Thom Jones made his literary debut in The New Yorker in 1991. Within six months his stories appeared in Harper's, Esquire, Mirabella, Story, Buzz, and in The New Yorker twice more. "The Pugilist at Rest" - the title story from this stunning collection - took first place in Prize Stories 1993: The O. Henry Awards and was selected for inclusion in Best American Short Stories 1992. He is a writer of astonishing talent. Jones's stories - whether set in the combat zones of Vietnam or the brittle social and intellectual milieu of an elite New England college, whether recounting the poignant last battles of an alcoholic ex-fighter or the hallucinatory visions of an American wandering lost in Bombay in the aftermath of an epileptic fugue - are fueled by an almost brutal vision of the human condition, in a world without mercy or redemption. Physically battered, soul-sick, and morally exhausted, Jones's characters are yet unable to concede defeat: his stories are infused with the improbable grace of the spirit that ought to collapse, but cannot. For in these extraordinary pieces of fiction, it is not goodness that finally redeems us, but the heart's illogical resilience, and the ennobling tenacity with which we cling to each other and to our lives. The publication of The Pugilist at Rest is a major literary event, heralding the arrival of an electrifying new voice in American fiction, and a writer of magnificent depth and range. With these eleven stories, Thom Jones takes his place among the ranks of this country's most important authors.
After those "blow your socks off" pieces, the setting and location of the stories shift dramatically, as we're introduced to a series of unsympathetic characters -- the cads in "Wipeout" and "Mosquitoes" - who are unflinchingly portrayed in their extreme and unvarnished narcissism. Only a writer in full command of his prodigious talents could pull off those kinds of characters so successfully.
In the same fashion as John Irving with his bears and wrestling, there are certain recurring elements in many of Jones' stories. Here it's Vietnam service, epilepsy, boxing, and absent fathers who spent time in mental institutions. Just when you think Jones could out macho any other writer around, he surprises you with the poignancy and power of "I Want to Live" where he writes from the perspective of an older woman dying of cancer. The 11 stories in the collection are:
Part I (The Vietnam Stories)
1. The Pugilist at Rest - 25 pp - The renowned, often anthologized title story deserves every bit of the acclaim it has garnered over the years. When you finish it, you can't help but say to yourself, "Holy sh*@t, that was awesome!" The story of a tough-guy solider in Vietnam, with a brutally detailed account of one of the firefights he gets caught in. With a gun jammed with sand from an explosion, he can only helplessly watch as several friends get blown to pieces. After the war, searching for the same adrenaline rush, he becomes a boxer. One fight with an accomplished boxer, which he ironically wins, leaves him with a severe case of epilepsy. His contemplations on his plight lead to him to thoughts of Theogenes, the great ancient gladiator, whom he thinks is the model for the statue The Pugilist at Rest, and also to the writings and the rather bleak world view of the philosopher Schopenhauer. With few options for the narrator to try to right his health, the choice he has to consider at the end is devastating.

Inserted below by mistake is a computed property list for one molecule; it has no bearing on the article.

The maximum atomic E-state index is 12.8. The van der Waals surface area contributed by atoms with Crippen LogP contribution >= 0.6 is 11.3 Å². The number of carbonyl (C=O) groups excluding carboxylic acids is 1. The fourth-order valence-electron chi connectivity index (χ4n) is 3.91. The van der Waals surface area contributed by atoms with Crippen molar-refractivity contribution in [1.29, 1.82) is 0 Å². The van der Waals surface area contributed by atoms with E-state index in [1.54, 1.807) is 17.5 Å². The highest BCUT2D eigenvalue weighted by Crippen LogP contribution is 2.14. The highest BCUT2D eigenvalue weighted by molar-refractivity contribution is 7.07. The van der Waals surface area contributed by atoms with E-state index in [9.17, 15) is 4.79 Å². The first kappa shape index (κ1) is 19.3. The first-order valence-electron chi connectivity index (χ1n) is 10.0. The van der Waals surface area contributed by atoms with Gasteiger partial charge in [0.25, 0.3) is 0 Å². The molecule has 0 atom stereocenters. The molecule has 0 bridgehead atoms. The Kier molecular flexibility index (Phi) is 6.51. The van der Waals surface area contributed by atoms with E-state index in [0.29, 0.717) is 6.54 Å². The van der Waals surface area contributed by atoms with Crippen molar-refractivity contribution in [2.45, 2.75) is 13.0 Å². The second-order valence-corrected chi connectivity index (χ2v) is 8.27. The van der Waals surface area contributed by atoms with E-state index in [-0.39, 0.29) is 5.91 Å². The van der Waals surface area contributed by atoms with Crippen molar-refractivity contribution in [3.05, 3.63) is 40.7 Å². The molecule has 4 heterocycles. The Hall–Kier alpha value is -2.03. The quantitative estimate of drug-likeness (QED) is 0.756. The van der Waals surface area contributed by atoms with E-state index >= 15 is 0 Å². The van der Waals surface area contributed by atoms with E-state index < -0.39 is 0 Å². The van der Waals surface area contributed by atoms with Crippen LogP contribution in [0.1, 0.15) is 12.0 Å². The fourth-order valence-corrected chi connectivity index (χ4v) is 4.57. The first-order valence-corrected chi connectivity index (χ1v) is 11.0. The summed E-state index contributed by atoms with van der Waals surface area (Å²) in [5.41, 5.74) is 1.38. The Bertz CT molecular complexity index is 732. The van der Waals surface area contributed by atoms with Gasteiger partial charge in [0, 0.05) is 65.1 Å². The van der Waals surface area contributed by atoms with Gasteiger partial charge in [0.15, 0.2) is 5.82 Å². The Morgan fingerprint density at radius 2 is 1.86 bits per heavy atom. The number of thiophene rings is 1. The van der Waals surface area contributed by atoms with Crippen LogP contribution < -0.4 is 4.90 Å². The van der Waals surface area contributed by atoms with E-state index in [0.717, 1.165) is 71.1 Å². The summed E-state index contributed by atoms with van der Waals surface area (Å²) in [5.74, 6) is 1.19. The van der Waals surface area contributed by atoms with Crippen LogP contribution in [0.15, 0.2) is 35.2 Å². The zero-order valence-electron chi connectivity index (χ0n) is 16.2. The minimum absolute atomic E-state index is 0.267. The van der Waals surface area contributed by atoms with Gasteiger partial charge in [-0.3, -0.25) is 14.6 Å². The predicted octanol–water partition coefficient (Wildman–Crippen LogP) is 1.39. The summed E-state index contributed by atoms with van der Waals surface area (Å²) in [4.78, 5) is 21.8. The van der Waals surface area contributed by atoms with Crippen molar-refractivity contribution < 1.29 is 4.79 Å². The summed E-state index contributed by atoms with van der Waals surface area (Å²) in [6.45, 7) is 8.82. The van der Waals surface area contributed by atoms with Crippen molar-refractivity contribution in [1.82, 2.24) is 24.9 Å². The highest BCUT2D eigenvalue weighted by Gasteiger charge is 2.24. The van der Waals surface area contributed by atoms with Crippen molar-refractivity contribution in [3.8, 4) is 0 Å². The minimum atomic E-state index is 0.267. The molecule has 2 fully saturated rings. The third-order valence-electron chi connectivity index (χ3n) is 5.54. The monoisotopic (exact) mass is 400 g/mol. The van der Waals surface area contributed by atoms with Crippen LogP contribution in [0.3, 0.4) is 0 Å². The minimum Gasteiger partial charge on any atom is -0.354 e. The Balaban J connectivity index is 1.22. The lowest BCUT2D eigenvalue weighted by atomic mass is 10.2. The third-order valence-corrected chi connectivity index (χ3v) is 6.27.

2. Break on Through - 37 pp - Another story with intense and vividly described battle scenes. It also portrays the intense, but edgy, camaraderie among the soldiers and how they deal with Baggit, a crazy and explosively violent, fellow grunt, whom the narrator can't help but feel loyal to because Baggit saved his life.
3. The Black Lights - 21 pp - Kind of a veterans' Cuckoo's Nest as the narrator describes his days in a Marine psychiatric hospital under the treatment of a psychiatrist with a tin nose because his real one was bitten off by a crazed patient. Having had his bell rung in a boxing match (the knockout made him see "the black lights"), the narrator is at the hospital because of his severe epileptic fits. The story describes some of the crazed fellow patients he meets until he is discharged, which becomes an adventure unto itself.